Home rendered lard
I have a confession to make. My lard didn’t come out pure white. “Oh no!” you’re thinking, “I expected so much more from you!” Well, maybe you weren’t thinking that, but I was thinking it about myself. I know what went wrong, so I hope you will still trust my tips on rendering your own lard. I blame it on my 11-year-old slow cooker. It has been cooking too hot lately and I vowed to replace it soon. But we ran out of lard and I decided it was time to make it again, overheating slow cooker be darned! The result was lard with a yellow tint and porky flavor. Fat that has been cooked more gently renders into white lard with little flavor, which is perfect for baking. The more flavorful and colorful lard will still be excellent for savory applications, but will lend a pork flavor to everything.
I enjoy rendering my own lard for several reasons. An important one is that I have access to high quality local pork from pastured, humanely-treated animals. Other cooking fats have questionable origins, ingredients, and sustainability practices. For example, adulteration of extra virgin olive oil has been in the news a lot. The New York Times made a nifty graphic about it. With home-rendered lard, I am confident in the wholesomeness of the food and its processing. Lard from pastured pork is also higher in unsaturated fats and vitamins than the store-bought stuff. Plus, it tastes great!
I follow the recipe at My Humble Kitchen, where the author provides a nice run-down on where to buy pork fat, the health benefits of lard, and how to render it easily at home. The process is simple. Chop up the fat (use a really sharp knife), place in your slow cooker on low heat, ladle through a cheesecloth once it liquefies, transfer to jars, cool, and store refrigerated indefinitely. Honestly, I’ve kept it for two years and it’s still been great. You will also end up with cracklings, which are the solids leftover after all the lard has rendered. They taste like bacon. Crisp them up in a sauté pan before eating. Cracklings can be stored in the freezer for later use.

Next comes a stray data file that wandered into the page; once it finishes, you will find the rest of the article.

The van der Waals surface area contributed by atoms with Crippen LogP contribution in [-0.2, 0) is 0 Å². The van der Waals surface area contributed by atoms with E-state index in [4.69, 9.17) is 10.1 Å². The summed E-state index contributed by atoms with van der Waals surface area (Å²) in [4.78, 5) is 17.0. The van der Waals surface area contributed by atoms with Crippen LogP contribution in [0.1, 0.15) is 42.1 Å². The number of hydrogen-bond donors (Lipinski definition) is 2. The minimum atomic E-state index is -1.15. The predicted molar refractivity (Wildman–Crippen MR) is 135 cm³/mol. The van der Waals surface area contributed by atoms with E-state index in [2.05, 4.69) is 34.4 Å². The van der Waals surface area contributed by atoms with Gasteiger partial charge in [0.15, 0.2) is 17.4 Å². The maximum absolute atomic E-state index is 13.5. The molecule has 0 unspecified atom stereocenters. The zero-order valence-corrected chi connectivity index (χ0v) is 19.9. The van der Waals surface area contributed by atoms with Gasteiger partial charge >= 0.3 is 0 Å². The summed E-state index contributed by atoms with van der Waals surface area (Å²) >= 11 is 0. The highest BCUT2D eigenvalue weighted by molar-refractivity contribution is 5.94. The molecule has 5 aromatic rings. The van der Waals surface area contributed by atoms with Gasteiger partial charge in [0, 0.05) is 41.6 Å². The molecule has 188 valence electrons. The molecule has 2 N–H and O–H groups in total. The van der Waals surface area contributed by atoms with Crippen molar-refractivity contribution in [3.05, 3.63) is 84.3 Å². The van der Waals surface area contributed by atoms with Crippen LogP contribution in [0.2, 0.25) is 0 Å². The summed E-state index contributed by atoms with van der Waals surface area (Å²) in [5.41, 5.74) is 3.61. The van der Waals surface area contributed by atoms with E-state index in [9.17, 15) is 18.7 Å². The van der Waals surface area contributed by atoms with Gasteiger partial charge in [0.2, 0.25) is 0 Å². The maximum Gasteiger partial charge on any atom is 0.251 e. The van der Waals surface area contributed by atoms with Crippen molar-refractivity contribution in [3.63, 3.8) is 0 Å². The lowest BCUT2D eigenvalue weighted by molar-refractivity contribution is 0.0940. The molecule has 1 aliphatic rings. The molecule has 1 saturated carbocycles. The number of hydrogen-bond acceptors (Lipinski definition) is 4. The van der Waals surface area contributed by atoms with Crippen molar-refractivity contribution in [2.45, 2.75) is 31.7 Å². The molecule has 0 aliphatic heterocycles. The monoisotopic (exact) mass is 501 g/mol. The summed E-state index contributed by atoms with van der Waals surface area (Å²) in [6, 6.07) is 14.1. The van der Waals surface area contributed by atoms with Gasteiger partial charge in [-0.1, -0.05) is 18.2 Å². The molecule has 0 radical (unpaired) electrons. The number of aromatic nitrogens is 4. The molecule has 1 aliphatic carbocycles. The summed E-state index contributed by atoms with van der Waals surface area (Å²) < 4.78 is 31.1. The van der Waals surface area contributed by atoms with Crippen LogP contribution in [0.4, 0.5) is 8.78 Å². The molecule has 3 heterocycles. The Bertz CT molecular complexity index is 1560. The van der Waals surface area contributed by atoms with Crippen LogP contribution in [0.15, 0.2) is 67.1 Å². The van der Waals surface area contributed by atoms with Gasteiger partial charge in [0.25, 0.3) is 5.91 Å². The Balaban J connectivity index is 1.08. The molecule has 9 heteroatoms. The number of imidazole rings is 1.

Let me know if you try it in the comments, or if you are just too grossed out by all that fat to even consider it!
Rendering lard at home with a slow cooker
Recipe modified from My Humble Kitchen
Yield: depends on quality and amount of fat. I got 2 quarts of lard from 7 pounds of fat.
2-10 pounds of raw pork fat, chopped into 1-2 inch pieces (more won’t fit in the slow cooker and less won’t be worth it)
¼ - ½ cup water
Place the fat and water in the slow cooker. The water will cook off, but will help keep the fat afloat before it liquefies. Cook on low for 1-2 hours.
Ladle out the liquefied lard through a cheesecloth into another container. To accomplish this, I balance a colander lined with a cheesecloth over a large rectangular plastic storage container.
Transfer the lard to jars and cool. It will turn from yellow to white as it cools. Store indefinitely in the refrigerator.
Store the cracklings in the freezer. Cook until crispy before eating like bacon.
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My name is Hillary. This blog is about the everyday food I prepare in my kitchen, with tips and recipes for easy, wholesome, and diet friendly meals. I have been chanting "cheese please!" since I was a toddler, although lately I've cut back on dairy.